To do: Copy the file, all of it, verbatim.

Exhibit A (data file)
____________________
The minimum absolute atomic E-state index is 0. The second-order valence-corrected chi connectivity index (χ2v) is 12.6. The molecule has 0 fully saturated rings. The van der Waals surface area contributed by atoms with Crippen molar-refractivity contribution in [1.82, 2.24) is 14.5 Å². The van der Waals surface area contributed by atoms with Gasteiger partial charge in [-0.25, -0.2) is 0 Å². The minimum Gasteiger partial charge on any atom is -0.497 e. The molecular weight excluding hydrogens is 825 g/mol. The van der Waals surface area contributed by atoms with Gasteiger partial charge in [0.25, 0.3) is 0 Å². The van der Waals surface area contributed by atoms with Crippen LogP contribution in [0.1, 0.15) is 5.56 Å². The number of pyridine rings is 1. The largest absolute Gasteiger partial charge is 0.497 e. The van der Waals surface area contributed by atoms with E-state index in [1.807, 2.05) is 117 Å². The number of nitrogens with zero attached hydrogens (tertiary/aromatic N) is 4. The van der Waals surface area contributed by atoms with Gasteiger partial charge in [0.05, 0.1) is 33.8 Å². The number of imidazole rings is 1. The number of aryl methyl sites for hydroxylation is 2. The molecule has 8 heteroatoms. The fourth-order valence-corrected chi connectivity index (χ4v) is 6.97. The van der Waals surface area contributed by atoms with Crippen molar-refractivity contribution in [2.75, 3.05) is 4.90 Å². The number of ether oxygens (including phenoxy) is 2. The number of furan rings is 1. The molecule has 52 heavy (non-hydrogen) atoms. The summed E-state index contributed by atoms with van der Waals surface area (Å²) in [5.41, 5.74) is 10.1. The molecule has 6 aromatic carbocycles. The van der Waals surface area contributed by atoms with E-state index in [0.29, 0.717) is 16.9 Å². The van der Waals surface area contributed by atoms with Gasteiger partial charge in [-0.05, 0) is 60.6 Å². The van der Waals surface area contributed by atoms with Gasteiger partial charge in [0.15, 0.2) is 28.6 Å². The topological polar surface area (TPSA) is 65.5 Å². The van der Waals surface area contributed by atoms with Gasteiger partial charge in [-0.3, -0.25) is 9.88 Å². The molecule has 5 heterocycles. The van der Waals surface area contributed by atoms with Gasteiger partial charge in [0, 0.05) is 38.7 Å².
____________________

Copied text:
The minimum absolute atomic E-state index is 0. The second-order valence-corrected chi connectivity index (χ2v) is 12.6. The molecule has 0 fully saturated rings. The van der Waals surface area contributed by atoms with Crippen molar-refractivity contribution in [1.82, 2.24) is 14.5 Å². The van der Waals surface area contributed by atoms with Gasteiger partial charge in [-0.25, -0.2) is 0 Å². The minimum Gasteiger partial charge on any atom is -0.497 e. The molecular weight excluding hydrogens is 825 g/mol. The van der Waals surface area contributed by atoms with Gasteiger partial charge in [0.25, 0.3) is 0 Å². The van der Waals surface area contributed by atoms with Crippen LogP contribution in [0.1, 0.15) is 5.56 Å². The number of pyridine rings is 1. The largest absolute Gasteiger partial charge is 0.497 e. The van der Waals surface area contributed by atoms with E-state index in [1.807, 2.05) is 117 Å². The number of nitrogens with zero attached hydrogens (tertiary/aromatic N) is 4. The van der Waals surface area contributed by atoms with Gasteiger partial charge in [0.05, 0.1) is 33.8 Å². The number of imidazole rings is 1. The number of aryl methyl sites for hydroxylation is 2. The molecule has 8 heteroatoms. The fourth-order valence-corrected chi connectivity index (χ4v) is 6.97. The van der Waals surface area contributed by atoms with Crippen molar-refractivity contribution in [2.75, 3.05) is 4.90 Å². The number of ether oxygens (including phenoxy) is 2. The number of furan rings is 1. The molecule has 52 heavy (non-hydrogen) atoms. The summed E-state index contributed by atoms with van der Waals surface area (Å²) in [5.41, 5.74) is 10.1. The molecule has 6 aromatic carbocycles. The van der Waals surface area contributed by atoms with E-state index in [0.29, 0.717) is 16.9 Å². The van der Waals surface area contributed by atoms with Gasteiger partial charge in [-0.05, 0) is 60.6 Å². The van der Waals surface area contributed by atoms with Gasteiger partial charge in [0.15, 0.2) is 28.6 Å². The topological polar surface area (TPSA) is 65.5 Å². The van der Waals surface area contributed by atoms with Gasteiger partial charge in [-0.3, -0.25) is 9.88 Å². The molecule has 5 heterocycles. The van der Waals surface area contributed by atoms with Gasteiger partial charge in [0, 0.05) is 38.7 Å².